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Hernandez: 'It's still kind of surreal'

Posted by Shalise Manza Young, Globe Staff  August 27, 2012 07:04 PM

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An emotional Aaron Hernandez, who finalized a five-year, $40 million contract extension with the Patriots today, spoke with reporters before the team's annual Kickoff Gala, and called it one of the best days of his life.

"It's an honor and it seems so surreal like, 'Is it really true?' It's just a dream and knowing I can help my family, they're the ones who I love, it's just an honor," Hernandez said.

Hernandez seemed genuinely humbled and overwhelmed by the idea of his new contract as he spoke, admitting that he was very emotional about it, and cried with his family when he told them the news.

The 23-year old Connecticut native was a fourth-round draft pick in 2010, when off-field concerns (the Globe reported multiple failed drug tests while he was at Florida) caused him to fall in the draft. He spoke of the Patriots taking a chance on him and essentially changing his life, and showed his appreciation to Robert Kraft by writing a $50,000 check to the Myra Kraft Giving Back Fund.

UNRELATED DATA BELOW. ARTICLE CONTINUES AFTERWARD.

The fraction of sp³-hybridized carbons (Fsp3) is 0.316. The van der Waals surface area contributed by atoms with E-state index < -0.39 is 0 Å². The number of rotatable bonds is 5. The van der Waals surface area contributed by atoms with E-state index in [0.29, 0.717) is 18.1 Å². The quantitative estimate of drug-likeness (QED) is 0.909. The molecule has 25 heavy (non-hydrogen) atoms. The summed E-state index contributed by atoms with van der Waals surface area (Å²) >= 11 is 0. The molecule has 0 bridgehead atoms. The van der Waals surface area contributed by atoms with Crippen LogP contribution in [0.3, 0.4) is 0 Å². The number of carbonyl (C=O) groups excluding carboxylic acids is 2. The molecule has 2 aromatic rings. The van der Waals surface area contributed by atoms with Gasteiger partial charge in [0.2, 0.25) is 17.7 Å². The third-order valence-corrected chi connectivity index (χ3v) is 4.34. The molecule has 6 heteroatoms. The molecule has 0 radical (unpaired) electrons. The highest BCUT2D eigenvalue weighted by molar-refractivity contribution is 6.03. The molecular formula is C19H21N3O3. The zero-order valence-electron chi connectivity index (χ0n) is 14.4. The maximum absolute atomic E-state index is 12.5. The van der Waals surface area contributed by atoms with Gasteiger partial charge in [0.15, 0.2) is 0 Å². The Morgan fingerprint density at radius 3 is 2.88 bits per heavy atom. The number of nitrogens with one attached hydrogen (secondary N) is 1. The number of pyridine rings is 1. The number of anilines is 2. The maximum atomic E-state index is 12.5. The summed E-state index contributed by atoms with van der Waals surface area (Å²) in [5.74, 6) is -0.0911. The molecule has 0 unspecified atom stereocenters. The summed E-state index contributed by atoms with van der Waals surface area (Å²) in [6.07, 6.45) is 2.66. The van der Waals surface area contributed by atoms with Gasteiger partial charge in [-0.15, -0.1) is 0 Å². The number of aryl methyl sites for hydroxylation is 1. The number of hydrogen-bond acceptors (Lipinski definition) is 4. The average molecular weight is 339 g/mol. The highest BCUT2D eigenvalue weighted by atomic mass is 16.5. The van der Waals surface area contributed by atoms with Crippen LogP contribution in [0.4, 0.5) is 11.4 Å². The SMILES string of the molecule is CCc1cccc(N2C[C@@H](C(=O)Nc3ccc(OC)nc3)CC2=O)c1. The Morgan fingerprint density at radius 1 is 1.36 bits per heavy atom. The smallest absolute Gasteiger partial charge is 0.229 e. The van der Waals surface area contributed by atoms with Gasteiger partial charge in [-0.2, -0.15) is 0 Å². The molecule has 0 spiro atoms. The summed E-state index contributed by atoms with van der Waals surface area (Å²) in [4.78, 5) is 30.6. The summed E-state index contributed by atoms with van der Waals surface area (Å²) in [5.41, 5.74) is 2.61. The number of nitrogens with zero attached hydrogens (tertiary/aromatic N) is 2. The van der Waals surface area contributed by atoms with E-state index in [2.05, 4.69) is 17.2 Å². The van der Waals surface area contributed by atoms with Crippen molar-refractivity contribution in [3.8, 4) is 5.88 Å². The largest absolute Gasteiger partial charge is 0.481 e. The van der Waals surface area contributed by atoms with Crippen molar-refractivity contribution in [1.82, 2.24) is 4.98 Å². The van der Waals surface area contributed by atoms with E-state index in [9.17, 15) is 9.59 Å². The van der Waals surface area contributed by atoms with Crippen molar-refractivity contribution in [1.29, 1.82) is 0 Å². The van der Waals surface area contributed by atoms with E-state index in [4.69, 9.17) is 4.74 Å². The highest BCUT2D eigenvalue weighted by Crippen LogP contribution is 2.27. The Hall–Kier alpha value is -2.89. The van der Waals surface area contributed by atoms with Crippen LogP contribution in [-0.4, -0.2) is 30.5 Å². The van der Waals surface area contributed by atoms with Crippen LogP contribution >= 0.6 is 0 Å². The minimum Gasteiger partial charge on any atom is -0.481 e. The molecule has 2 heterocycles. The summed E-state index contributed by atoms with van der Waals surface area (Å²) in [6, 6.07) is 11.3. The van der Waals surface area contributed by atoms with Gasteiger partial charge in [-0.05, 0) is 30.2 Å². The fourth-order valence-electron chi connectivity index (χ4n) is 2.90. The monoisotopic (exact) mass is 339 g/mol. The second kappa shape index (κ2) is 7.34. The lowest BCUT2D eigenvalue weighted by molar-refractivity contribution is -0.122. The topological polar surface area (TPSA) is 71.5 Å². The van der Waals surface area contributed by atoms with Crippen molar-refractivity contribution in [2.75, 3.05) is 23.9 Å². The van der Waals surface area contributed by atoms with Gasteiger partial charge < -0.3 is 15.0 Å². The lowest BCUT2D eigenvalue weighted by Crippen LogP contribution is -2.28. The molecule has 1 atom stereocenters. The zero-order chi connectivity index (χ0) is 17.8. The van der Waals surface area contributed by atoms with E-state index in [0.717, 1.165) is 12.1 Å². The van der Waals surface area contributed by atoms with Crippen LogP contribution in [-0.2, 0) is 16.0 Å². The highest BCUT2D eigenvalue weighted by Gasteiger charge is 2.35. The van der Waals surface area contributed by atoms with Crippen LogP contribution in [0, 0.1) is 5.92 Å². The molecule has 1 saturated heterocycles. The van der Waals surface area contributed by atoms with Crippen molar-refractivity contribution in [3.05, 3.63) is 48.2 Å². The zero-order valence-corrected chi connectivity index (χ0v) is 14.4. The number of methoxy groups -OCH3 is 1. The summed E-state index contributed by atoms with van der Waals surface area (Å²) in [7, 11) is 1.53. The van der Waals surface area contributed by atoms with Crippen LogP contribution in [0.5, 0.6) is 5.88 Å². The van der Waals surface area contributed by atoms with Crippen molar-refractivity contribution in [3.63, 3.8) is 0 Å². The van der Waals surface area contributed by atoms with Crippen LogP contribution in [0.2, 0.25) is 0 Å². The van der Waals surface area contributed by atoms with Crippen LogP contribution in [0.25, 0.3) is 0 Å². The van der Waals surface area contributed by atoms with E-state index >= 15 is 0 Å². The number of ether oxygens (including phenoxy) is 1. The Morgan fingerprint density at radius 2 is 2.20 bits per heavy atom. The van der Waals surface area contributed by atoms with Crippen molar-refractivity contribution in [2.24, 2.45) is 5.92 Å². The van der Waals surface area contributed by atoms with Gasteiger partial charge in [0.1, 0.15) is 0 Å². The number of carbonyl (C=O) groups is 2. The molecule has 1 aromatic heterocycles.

"He changed my life. Now, I'm able to basically have a good chance to be set for life and have a good life and I have a daughter on the way, and I have a family that I love," Hernandez said. "It's just knowing that they're going to be OK, because I was happy playing for $250,000, $400,000 but knowing that my kids and my family will be able to have a good life, go to college, it's just an honor that he did that for me. He gave me this opportunity. So the $50,000 to help his foundation, obviously it's basically saying thank you."

He revealed that he has a daughter on the way, due to arrive around Nov. 12.

Now that he will be with New England for the long haul, Hernandez wants to live up to the deal that he's been given.

"I couldn't be with a better franchise. I know Tom (Brady is) going to be around for a while. I love the coaches. I'm [geographically] close to my family. The whole organization is actually an organization. A lot of places are called organizations but are they really organized?

"This is the place that not only did it change my future from them paying me, but it just changed me as a person because you can't come here and act reckless and do your own stuff. And I was one of the persons, I came here might have acted the way I wanted to act, but you get changed by Bill Belichick's way and you get changed by the Patriot way and now that I'm a Patriot, I have to start living like one and making the right decisions for them."

News, analysis and commentary from Boston.com's staff writers and contributors, including Zuri Berry and Erik Frenz.

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